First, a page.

South Africa News

Dad breaks down, says he failed his children after son is killed during shootout

A seven-year-old boy was killed and his sister is fighting for her life in hospital after the pair were shot when armed men opened fire near their home in Philippi.

Chiamaka Ibeneme, 7, was declared dead at the scene and his sister, Micheala, 10, is receiving treatment at the Red Cross Children’s Hospital after she was shot in the back – reportedly while running from the gunfire.

On Saturday outside Red Cross Hospital the duo’s devastated father, Emeka Collins Ibeneme, broke down saying he had “failed” his children. He was watching Generations with his neighbours and thought his children were at home safe.

The shooting occurred shortly after 8pm on Friday night at the Sweet Home Farm informal settlement in Philippi, while the siblings were alone at home.

Just 10 days ago, five children were shot in two separate incidents in Mitchells Plain, which left two teenagers dead and three others wounded.

While the circumstances of the Philippi shooting are unclear, residents describe the area as a war zone with the sound of gunshots a daily occurrence, and deaths, as a result of these shootings, happening almost daily.

Ibeneme said he and his wife, Nobomu, were devastated, and were working with police to ensure the perpetrators were caught.

“I feel like I failed them as a father because I couldn’t protect them. Your children are supposed to bury you, not you burying your youngest and while the other is fighting for her life in hospital,” he said.

“It was just after 8pm when the shooting happened. Earlier, my son had come to get me and I got his sister to sit with him at home while I watched Generations at a neighbour’s house.

“Shortly afterwards I heard the gunshots and then saw them running and it was chaos. After I caught up with my daughter, who had been shot in the back of the shoulder, someone told me my son had run in the direction of our home and I assumed he was fine. But while calling around for an ambulance, my wife came and told me that our boy was dead.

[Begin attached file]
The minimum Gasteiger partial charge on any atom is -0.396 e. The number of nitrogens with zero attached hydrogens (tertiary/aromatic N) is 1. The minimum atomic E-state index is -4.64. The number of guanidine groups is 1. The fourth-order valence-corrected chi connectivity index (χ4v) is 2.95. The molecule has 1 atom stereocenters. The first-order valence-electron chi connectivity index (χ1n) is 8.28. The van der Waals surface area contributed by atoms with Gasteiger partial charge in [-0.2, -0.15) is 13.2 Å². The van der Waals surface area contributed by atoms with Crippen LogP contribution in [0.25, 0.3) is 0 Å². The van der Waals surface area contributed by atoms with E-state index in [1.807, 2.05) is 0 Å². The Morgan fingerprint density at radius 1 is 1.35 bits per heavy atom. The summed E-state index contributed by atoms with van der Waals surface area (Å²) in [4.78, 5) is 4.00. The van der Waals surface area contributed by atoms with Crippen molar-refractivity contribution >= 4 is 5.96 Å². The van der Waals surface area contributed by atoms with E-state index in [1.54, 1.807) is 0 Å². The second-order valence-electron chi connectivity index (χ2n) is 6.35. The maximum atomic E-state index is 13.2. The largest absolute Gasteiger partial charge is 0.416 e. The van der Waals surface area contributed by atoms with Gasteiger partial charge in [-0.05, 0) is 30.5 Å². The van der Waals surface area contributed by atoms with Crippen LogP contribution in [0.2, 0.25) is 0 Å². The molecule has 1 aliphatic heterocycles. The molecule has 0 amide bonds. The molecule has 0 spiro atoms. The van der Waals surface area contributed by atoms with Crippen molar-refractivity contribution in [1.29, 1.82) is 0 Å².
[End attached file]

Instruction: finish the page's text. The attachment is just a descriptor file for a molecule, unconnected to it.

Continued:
“The ambulance was taking so long because they told us they were waiting for a police escort. I grabbed my daughter and went begging to the neighbours to take us to the hospital, because I didn’t want to lose her either while waiting for help. I left my son lying there dead to try and save my daughter.”

Spokesperson for the Western Cape Department of Health Mark van der Heever confirmed that Philippi and surrounding areas remain a red zone which necessitated police escorts into the area.

“There is often a delay while EMS waits for an escort, and it depends on the availability of a police van that determines the delay. It varies, but the areas around Nyanga, Gugulethu, Philippi-East and Mitchells Plain remain in the red zone because of the continued attacks on our staff,” he explained.

Nobomu said she got to their son just before he died, but there was nothing that could be done as he had been shot in the head.

“I found him a few feet from our doorstep lying on his bed. He had been shot in the head. He just said ‘mama, mama’ and went quiet and then died.

“It is a painful thing to see your own child die in front of you. This area is growing more and more dangerous and nobody cares,” she said.

Neighbours say the death of the child has shocked the community, which is constantly on edge due to the ongoing shootings in the area.

“Two men in balaclavas were seen running from the area and, knowing how things work in this area, someone knows them, but they are scared to come forward with information because they will be targeted,” said a neighbour who asked to not be named.

Police spokesperson Captain FC van Wyk said the circumstances around the shooting incident were being investigated.

“A murder and an attempted murder case were registered for investigation,” he said.

Anyone with information about the shooting can contact the investigating officer, Detective Sergeant Dlabantu, on 071 675 4038 or Crime Stop on 08600 10111.

-Weekend Argus

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